...                    server_id='qamserver')
...
>>> class TestClass():
...    def __init__(self):
...        pass
...    def adder_function(self,a,b):
...        return a+b
...
>>> instance = TestClass()
>>> qam_server.register_class(instance,'my_instance')
>>> qam_server.serve()

Managing RPC with QAMProxy

The QAMProxy sends the RPC-requests to the QAMServer and receives the result. It acts like a client which can call Server Methods and receive their results.

There are two different ways to receive the result:

  • synchronous call: the QAMProxy blocks until a result arrives
  • asynchronous call: it is possible to register a callback-function which will be called when the result arrives. In the meantime the QAMProxy can execute other functions or you can go in with your programm to execute.

Synchronous RPC

This example shows you how to call a simple method registered on the QAMServer. You have to wait for the result, because no callback-function is registered. So it is a synchronous RPC.

>>> from qam.qam_proxy import QAMProxy, QAMMethodNotFoundException, QAMException
... # create a new QAMProxy-instance
>>> qam_proxy = QAMProxy(hostname="localhost",
...                    port=5672,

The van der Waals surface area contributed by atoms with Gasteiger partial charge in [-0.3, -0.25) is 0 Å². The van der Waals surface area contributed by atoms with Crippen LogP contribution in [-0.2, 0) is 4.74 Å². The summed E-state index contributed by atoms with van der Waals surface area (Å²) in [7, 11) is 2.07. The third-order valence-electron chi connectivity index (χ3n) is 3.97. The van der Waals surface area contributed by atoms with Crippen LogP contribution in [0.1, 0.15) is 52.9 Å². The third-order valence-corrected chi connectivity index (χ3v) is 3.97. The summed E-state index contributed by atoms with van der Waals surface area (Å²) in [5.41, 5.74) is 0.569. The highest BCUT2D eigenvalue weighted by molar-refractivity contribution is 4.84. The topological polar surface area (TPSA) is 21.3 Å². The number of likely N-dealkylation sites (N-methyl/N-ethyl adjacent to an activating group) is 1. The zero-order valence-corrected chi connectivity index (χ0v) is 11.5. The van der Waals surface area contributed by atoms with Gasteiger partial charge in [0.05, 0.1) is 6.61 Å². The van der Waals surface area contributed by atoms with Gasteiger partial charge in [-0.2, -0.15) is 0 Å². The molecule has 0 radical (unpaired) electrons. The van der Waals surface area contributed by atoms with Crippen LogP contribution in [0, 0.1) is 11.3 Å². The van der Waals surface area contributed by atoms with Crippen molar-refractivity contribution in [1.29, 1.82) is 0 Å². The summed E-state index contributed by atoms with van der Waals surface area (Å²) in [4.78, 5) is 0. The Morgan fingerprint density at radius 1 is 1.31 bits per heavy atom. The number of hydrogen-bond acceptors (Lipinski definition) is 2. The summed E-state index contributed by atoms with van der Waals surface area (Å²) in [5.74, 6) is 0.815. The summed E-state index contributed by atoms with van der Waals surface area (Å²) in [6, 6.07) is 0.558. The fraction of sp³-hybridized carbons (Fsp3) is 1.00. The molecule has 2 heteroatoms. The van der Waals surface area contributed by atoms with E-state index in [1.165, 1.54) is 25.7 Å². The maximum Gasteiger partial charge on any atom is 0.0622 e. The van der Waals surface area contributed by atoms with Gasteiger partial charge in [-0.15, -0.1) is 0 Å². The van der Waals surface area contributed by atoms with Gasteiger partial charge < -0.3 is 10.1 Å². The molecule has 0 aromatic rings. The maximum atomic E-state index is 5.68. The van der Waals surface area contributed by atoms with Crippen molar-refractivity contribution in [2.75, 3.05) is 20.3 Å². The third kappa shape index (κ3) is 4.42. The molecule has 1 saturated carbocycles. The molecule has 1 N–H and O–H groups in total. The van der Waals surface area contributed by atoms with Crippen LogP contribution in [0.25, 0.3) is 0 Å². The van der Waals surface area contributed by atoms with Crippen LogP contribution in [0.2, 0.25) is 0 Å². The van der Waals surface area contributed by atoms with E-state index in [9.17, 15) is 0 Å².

...                    username='guest',
...                    password='guest',
...                    vhost='/',
...                    server_id='qamserver',
...                    client_id='qamproxy')
...
>>> result = qam_proxy.add(2,3) # call method on QAMServer and wait for a result
... # close all open AMQP connections and cleanup
>>> qam_proxy.close()

In case you have registered a class instance on the QAMServer and you want to call a method from this instance you can simple call this instance on QAMProxy. You can call the instance with the name you specified with qam.qam_server.QAMServer.register_class(instance,name). In this example it is a synchronous RPC again. You have to wait for the result.

>>> from qam.qam_proxy import QAMProxy, QAMMethodNotFoundException, QAMException
>>> qam_proxy = QAMProxy(hostname="localhost",
...                    port=5672,
...                    username='guest',
...                    password='guest',